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We're saved! Next time we stroll down a store aisle where shelves are stacked with pain killers, laxatives, eye, ear, nose and throat treatments, breath fresheners, suppositories, pep pills, and various lotions and creams that cure body rashes, assorted eruptions and discolorations, we must remember to pause for a moment and thank the Food & Drug Administration for seeing to it that Rogaine isn't up there endangering our health.

In the latest example of what we here have been labeling The Nanny Nineties (the growing tendency of Big Government & Its Consumer Advocacy Partners to make sure each and every one of us remember to bundle up when it's cold and nasty outside), the FDA has boldly moved to protect those who want to slow or stop hair loss, flatly refusing over-the-counter approval for Rogaine.

Those who want to try Upjohn Co.'s Rogaine will have to continue to get it with a prescription.

The FDA said it was denying OTC approval in part because Rogaine could mask a serious medical problem. In other words, if Rogaine does its job and restores one's tresses or locks to full glory, mightn't it be covering up a condition caused by something more serious than pattern baldness? Yes, it might. Just as pain killers, laxatives, eye, ear, nose and throat treatments, and all of the above might also be masking more serious medical problems.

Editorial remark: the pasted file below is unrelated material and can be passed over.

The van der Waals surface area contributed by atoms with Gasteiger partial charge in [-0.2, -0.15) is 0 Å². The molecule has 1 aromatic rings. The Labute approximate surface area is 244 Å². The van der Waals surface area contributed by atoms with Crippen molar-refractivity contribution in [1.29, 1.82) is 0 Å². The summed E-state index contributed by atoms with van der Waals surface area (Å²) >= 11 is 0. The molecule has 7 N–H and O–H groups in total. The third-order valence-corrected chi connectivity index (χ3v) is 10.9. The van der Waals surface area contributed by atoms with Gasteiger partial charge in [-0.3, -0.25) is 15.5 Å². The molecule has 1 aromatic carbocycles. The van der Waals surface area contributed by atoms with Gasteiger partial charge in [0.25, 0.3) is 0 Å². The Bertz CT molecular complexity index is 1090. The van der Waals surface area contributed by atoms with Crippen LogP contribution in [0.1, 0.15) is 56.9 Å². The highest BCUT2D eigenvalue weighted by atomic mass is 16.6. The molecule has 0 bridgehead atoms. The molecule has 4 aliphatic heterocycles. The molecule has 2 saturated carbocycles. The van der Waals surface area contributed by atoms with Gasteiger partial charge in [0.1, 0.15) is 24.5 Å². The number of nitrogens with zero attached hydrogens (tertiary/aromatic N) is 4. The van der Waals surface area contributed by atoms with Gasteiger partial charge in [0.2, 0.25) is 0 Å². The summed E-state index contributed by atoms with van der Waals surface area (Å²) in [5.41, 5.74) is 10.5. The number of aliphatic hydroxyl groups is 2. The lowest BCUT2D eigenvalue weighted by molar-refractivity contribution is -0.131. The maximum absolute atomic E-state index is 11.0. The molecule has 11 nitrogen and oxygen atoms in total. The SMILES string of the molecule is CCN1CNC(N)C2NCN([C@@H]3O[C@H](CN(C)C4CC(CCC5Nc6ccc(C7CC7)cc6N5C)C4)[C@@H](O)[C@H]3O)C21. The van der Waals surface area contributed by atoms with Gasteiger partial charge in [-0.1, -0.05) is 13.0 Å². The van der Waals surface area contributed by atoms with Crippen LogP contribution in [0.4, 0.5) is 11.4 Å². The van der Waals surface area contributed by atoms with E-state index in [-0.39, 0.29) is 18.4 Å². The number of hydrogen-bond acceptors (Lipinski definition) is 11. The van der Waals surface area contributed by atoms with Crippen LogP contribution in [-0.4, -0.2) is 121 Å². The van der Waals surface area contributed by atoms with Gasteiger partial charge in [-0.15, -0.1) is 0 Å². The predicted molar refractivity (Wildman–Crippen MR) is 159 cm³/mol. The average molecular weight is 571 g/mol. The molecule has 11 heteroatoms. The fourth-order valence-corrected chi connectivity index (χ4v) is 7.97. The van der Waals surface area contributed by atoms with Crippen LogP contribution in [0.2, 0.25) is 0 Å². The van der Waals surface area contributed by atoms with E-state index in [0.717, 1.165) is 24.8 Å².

Ah, but the FDA explains that those other products work quickly; it takes Rogaine a year or so to do its job. Is the FDA saying, in effect, "If your product grows hair where no hair now grows, we want you to grow it faster"?

While interested bald and balding people appear ready to accept a one-year procedure, it looks to us as though the FDA prefers a Rogaine that works like fast-fast-fast Anacin and Speedy Alka-Seltzer instead of slow, slow like Heinz's ketchup. Or like the FDA approval process.

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